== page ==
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Two continents, nine time zones, 17 million square kilometers of land, 144 million people and 896 universities – Russia boasts some remarkable numbers.
And the country’s higher education system is just as impressive – it’s estimated that over half of the Russian population have degrees.
What could be better for a literature student than to learn about great writers such as Tolstoy and Dostoevsky in their home country, or for those interested in history to study in close proximity to iconic sites such as the Kremlin and Red Square?
Russia is a major player in the international academic community – just ask the 240,000 foreign students enrolled at its universities.
These are just some of the reasons to consider studying a Masters degree in Russia:
|Masters Study in Russia - Key Details|
|Oldest University||Saint Petersburg State University (1724)|
|Course Length||2 years|
|Typical Fees||€2,900 to €3,165|
|Academic Year||September to June|
As the birthplace of some of the world’s most influential figures in the fields of literature, art, politics and science, Russia has an international reputation for cultural and intellectual excellence.
Perhaps unsurprisingly for a country of its size, Russia (or 'The Russian Federation') is home to 896 recognised universities. There are two types of universities in Russia:
Unlike the UK, a ‘postgraduate’ degree usually refers to PhD-level degrees: these are aspirantura (doctoral programmes) and doktorantura (post-doctoral programmes).
The Russian higher education system has been under rapid reform over the past decade, with the Government investing in improving university facilities and providing better training for faculty staff.
As such, many Russian universities have climbed the global rankings – we’ve listed the top ones below.
|University||THE 2019||QS 2019||ARWU 2018|
|Lomonosov Moscow State University||=199||90||86|
|Moscow Institute of Physics and Technology||251-300||312||401-500|
|Higher School of Economics||301-350||=343||-|
|National Research Nuclear University MEPhI||351-400||=329||-|
|Novosibirsk State University||501-600||=244||-|
|Saint Petersburg State University||501-600||235||301-400|
|Tomsk Polytechnic University||501-600||=373||-|
|Tomsk State University||501-600||=277||-|
|Kazan Federal University||601-800||=439||-|
|National University of Science and Technology (MISiS)||601-800||=476||-|
|Peter the Great St Petersburg Polytechnic University||601-800||404||-|
|Bauman Moscow State Technical University||801-1000||=299||-|
|Belgorod State National Research University||801-1000||-||-|
|Novosibirsk State Technical University||801-1000||801-1000||401-500|
|Information in this table is based on the latest Times Higher Education World University Rankings, QS World University Rankings and Academic Ranking of World Universities. Visit their websites for more information.|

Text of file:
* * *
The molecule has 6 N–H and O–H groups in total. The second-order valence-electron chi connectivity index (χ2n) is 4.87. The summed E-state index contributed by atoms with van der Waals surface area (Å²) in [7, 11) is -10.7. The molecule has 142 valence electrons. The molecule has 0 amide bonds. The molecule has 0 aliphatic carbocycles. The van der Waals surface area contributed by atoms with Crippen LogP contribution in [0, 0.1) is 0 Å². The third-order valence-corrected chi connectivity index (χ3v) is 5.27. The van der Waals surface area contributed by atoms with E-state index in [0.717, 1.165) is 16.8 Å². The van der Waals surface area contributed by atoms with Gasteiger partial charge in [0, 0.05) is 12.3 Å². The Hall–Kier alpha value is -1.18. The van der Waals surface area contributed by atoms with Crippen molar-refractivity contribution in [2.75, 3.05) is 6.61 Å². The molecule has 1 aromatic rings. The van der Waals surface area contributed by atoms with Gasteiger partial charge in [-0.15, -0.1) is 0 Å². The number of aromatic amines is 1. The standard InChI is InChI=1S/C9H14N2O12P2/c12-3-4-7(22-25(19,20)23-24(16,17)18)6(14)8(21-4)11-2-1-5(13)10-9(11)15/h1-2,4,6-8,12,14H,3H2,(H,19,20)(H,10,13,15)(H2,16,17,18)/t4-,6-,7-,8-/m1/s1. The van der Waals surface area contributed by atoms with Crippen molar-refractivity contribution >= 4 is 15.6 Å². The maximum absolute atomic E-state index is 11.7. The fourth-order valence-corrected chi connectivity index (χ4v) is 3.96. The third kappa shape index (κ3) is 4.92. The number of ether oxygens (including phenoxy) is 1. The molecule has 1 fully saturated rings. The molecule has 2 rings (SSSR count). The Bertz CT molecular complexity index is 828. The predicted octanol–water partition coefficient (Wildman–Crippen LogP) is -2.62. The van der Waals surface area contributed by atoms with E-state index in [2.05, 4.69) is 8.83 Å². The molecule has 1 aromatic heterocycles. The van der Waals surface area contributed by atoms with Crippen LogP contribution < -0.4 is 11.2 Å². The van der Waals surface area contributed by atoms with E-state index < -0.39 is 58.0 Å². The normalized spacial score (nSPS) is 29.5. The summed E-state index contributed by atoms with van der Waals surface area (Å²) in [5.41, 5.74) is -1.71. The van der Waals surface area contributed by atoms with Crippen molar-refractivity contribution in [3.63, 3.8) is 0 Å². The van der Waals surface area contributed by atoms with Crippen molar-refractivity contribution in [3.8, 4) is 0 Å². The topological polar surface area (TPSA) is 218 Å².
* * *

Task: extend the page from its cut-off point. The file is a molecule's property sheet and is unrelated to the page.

University league tables can help you in your search for a Masters degree, but you need to know what to look for. Our guide to university rankings for Masters study can help.
Russia is one of the world’s most popular destinations for international study, but students don’t just flock to its capital Moscow. Other cities such as Saint Petersburg, Kazan and Tomsk are just as attractive to international students and house several prestigious universities.
The city of Novosibirsk also has its own ‘academic town’, Akademgorodok, comprising of Novosibirsk State University and several research institutes.
Since signing up to the Bologna Process in 2003, the Russian higher education system has started to resemble that of other European countries, meaning it typically takes around two years to complete a Masters degree.
The academic year in Russia is split into two semesters with a winter break in between. The first semester begins at the start of September and ends in January, and the second semester begins in February and ends in June.
Higher education in Russia is split into ‘levels’:
Most universities in Russia offer MA (Master of Arts), MSc (Master of Science) and MBA (Master of Business Administration) courses. These can be taught on a full-time, part-time or distance basis, with courses taught in English becoming increasingly common.
Course content at Masters level is a mixture of written assessments, exams and a dissertation which, depending on the course and university you choose, may have to be written in Russian. Most Russian universities follow the ‘5-point’ grading scale ranging from 2 (“fail”) to 5 (“excellent”), but some use a Pass/Fail grading system.